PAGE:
My client, a woman from Seattle, related this story:
“I was chopping carrots. It sounds like such an unimportant task, when I say it now. But I was hurrying to get dinner on the table and had a bunch of other things that needed to be done. My son came into the kitchen to ask me something but, before he even got his first sentence out, I snapped at him and pushed past him to the sink. He left without me even knowing why he had come to me. And then I felt so awful.
My heart went out to her. She was trying so hard to do everything right, keep the household running smoothly and raise confident, capable citizens. But all her worrying and sternness was causing increasing tension and driving a wedge between them. It had come to the point that her kids didn’t want to do things with her. And it was very painful for her.
Let’s be clear, it wasn’t that my client didn’t love her children. She was trying hard to be a good mother. So hard. She had huge expectations of herself and was behaving like an Air Traffic Controller to keep the household running. She was giving orders, working by the clock and constantly focused on the radar screen.
She had become unapproachable.
Imagine walking into an airspace control tower with a math question or a boyfriend problem… well, you just wouldn’t.
As we progressed into her coaching program, my client recognized that Air Traffic Controller part of her. “I think I kind of fell into it when I became a mother. I was so overwhelmed. I didn’t know if I could do it. My partner wasn’t 100% on board. I felt the heavy responsibility of motherhood - individually, collectively and globally. I’ve become so rigid but it doesn’t even feel like the real me.”
Believe me, I could relate. I felt a big pressure to be a good mother when my kids were small. I felt such fierce love for them and wanted every kind of fulfillment for them. And I also got caught up in keeping everything orderly and running smoothly. Let’s just say, I did my fair share of putting chopped carrots ahead of my kids. I’m pretty sure I’m not alone.
My clients’ families and circumstances are all unique. And yet, I hear this phrase over and over:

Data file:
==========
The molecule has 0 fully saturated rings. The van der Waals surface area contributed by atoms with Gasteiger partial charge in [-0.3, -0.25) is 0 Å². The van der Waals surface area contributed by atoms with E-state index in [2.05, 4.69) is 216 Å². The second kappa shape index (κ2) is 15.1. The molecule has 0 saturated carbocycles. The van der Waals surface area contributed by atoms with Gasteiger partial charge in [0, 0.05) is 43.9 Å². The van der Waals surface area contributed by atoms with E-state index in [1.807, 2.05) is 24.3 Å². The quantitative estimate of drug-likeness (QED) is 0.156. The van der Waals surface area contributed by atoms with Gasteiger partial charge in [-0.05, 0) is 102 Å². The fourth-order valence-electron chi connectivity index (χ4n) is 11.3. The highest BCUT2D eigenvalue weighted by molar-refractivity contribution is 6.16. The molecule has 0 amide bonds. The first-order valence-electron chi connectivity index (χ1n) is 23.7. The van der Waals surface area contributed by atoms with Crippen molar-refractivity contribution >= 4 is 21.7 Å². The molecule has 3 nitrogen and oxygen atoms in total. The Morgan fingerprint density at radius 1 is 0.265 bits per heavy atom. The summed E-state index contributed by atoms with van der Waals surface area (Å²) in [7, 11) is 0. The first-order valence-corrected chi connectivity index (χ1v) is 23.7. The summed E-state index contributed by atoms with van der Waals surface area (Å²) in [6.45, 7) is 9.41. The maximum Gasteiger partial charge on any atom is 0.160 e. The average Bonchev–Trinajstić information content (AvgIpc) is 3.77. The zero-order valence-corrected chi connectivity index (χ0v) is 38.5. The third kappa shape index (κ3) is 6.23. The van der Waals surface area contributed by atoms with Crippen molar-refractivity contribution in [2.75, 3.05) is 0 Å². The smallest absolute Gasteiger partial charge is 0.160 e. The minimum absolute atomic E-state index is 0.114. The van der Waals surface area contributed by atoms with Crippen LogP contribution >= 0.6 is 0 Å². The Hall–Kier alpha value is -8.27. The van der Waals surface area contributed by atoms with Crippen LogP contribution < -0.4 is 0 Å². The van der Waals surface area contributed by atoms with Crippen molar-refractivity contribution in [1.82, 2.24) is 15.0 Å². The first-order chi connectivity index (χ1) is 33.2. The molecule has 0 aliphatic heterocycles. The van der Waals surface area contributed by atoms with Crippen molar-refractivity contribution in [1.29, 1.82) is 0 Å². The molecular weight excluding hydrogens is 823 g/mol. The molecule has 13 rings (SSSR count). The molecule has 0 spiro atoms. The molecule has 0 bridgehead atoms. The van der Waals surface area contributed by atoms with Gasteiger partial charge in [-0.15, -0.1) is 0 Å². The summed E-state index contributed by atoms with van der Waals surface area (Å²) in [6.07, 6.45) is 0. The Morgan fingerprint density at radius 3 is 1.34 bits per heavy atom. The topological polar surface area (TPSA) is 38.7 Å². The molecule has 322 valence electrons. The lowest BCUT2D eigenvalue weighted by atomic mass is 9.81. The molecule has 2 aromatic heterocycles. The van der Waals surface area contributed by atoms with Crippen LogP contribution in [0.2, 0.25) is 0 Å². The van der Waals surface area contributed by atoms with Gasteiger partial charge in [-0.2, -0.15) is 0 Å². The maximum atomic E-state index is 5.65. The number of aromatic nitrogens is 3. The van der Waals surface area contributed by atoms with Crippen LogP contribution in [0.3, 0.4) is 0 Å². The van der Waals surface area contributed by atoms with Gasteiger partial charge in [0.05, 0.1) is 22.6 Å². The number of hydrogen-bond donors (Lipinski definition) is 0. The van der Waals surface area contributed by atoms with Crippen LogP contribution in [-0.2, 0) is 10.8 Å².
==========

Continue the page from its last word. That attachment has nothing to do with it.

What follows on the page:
If I keep doing this, I know I’m going to lose my connection with my kids.
The problem is that you set intention to do something differently but, when you’re in the moment, hurrying so as not to be late for school or tripping over the dirty towels on the bathroom floor again, you fall into auto-pilot. It’s like a well-worn groove, a memorized lyric and, before you know it, you’ve done it again, the thing you said you wouldn’t. You respond with what’s on your tongue and push them away again.
You feel frustrated, disappointed, confused, weary and downright hopeless.
So how do we stay present in the midst of the daily whirlwind of family life? How do we make ourselves approachable to our kids? How do we make space for our precious relationships and ensure that they will continue to grow and prosper?
We work on one small part of it. We watch for the Air Traffic Controller and are honest with ourselves when s/he is in the room and about to say that thing again. We devote 3 minutes every day to making one small new move. We are full of self-compassion as we learn and shift.
Interested in what one step would be? Let’s go back to the carrots…
Here’s a daily practice I gave to this client. If you’ve read this far, it’s likely that it would be helpful and enlightening for you too.
As you prepare dinner, stay present to the task you are doing, chopping the carrots or stirring a sauce. Go intentionally slightly slower than usual. As thoughts of the past or future arise, let them float by and return your attention to what you are doing right now. When a pot boils or the oven timer rings, shift your attention to that task. You may want to use a phrase like, “I’m turning off the stove.” It may seem silly but naming things is one of the easiest ways to cultivate presence.
Similarly, if one of the kids comes in with a question, shift your attention. Again, name it, at least under your breath. I’m looking at Jason. I’m listening to Katy. If it helps, add a small gesture like snapping your fingers or putting your hand on your heart for a moment to being you into the moment.
To deepen your learning, take some notes each day:
· What did you notice in your body while doing things more slowly? Be specific about what you felt and where e.g. tension in my belly, coldness up my spine, squinting eyes, racing heart.
· What Air Traffic thoughts pulled you away from your current task and how exactly did you return to the here and now?
· How did naming each task affect your presence?
· What did you notice about interaction with your kids?
· What are you learning about your approachability?
After two weeks, you will likely begin to notice some patterns. You will get to know what the Air Traffic Controller is truly worried about.
And when you practice one small new move, it will become more readily available to you in both the calm and heated moments. Trust me, it is the 3-minute chunks that add up to a new way of being in relationship with your child.
There’s no doubt about it: parenting happens in the moment. It is the tone of your voice when you answer a question that influences if another question will be asked or not. It is whether you face your child or slightly turn away when they are speaking that tells them if you are likely to be approachable next time.
These are the things that add up to your relationship with your child.
No matter your good intentions. No matter the books you’ve read or the way you can talk about conscious parenting.
It’s in how you respond in the real moments of life.
It is about showing your priority – relationships over carrots.
With you on the journey,